To Say Their Names
At a march this winter in downtown Rapid City to bring awareness to Missing and Murdered Indigenous Women (MMIW), Sunny Red Bear went hoarse. “I lost my voice,” says Red Bear. “I couldn’t say all of their names. There are so many just in the Northern Plains area.”
The names of the people Red Bear wanted to honor are listed in a database that Annita Lucchesi (Cheyenne) began compiling as a graduate student. The MMIW Database, housed at the Sovereign Bodies Institute, seeks to centralize information in an effort to address what MMIW advocates consider a dire underreporting of violence against indigenous women, girls, and two-spirit people. Similar to the National Clearinghouse for Missing and Exploited Children, the MMIW Database updates cases from the U.S. and Canada and logs important aspects of the data for families, agencies and researchers.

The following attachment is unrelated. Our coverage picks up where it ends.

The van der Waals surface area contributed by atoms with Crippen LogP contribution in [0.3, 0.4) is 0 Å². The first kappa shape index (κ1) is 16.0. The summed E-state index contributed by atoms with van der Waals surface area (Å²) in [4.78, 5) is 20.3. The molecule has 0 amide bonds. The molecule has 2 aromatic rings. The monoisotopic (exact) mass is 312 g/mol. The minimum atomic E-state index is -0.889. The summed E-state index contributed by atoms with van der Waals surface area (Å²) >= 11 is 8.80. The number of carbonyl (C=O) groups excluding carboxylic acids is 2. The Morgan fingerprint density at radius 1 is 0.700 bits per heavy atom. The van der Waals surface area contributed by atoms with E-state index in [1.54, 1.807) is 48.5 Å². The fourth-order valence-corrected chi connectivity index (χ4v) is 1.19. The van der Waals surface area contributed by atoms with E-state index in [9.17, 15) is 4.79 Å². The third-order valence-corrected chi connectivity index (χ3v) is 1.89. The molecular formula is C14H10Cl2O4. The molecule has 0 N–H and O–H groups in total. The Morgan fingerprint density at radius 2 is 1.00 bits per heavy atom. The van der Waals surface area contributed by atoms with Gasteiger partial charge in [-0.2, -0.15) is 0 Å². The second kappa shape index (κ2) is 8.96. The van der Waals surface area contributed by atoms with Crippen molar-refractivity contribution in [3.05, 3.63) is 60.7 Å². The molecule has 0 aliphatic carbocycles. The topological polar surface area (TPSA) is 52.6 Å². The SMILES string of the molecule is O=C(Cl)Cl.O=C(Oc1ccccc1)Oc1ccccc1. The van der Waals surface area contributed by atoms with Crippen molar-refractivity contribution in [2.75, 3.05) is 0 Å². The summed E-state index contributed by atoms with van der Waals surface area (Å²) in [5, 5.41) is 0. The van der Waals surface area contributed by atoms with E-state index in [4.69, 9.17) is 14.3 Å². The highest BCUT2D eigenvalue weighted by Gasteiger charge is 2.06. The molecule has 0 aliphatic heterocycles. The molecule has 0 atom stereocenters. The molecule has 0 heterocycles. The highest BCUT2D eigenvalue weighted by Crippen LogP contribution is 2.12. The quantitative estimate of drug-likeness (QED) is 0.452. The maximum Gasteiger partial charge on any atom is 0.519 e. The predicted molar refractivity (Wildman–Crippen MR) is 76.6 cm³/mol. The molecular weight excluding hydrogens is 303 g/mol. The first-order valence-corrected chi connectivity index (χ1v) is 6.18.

According to a 2016 report from the Center for Disease Control and Prevention, indigenous women, who comprise less than 1% of the U.S. population, are murdered in some counties at ten times the national average. Department of Justice research from 2010 found that more than half of Native American women and girls have encountered sexual and domestic violence at some point during their lives. Despite the disproportionate representation by Native females, advocates say a crisis of accurate data and under-reporting, exacerbated by jurisdictional issues between state, tribal and federal agencies, minimizes the gravity of the problem. Local initiatives to bridge the information gap include bills like South Dakota SB 164, which distributes guidelines and uniform procedures for the reporting of missing persons, including MMIP (Persons), to law enforcement personnel. Rosebud Sioux and Yankton Sioux tribal governments have passed similar measures.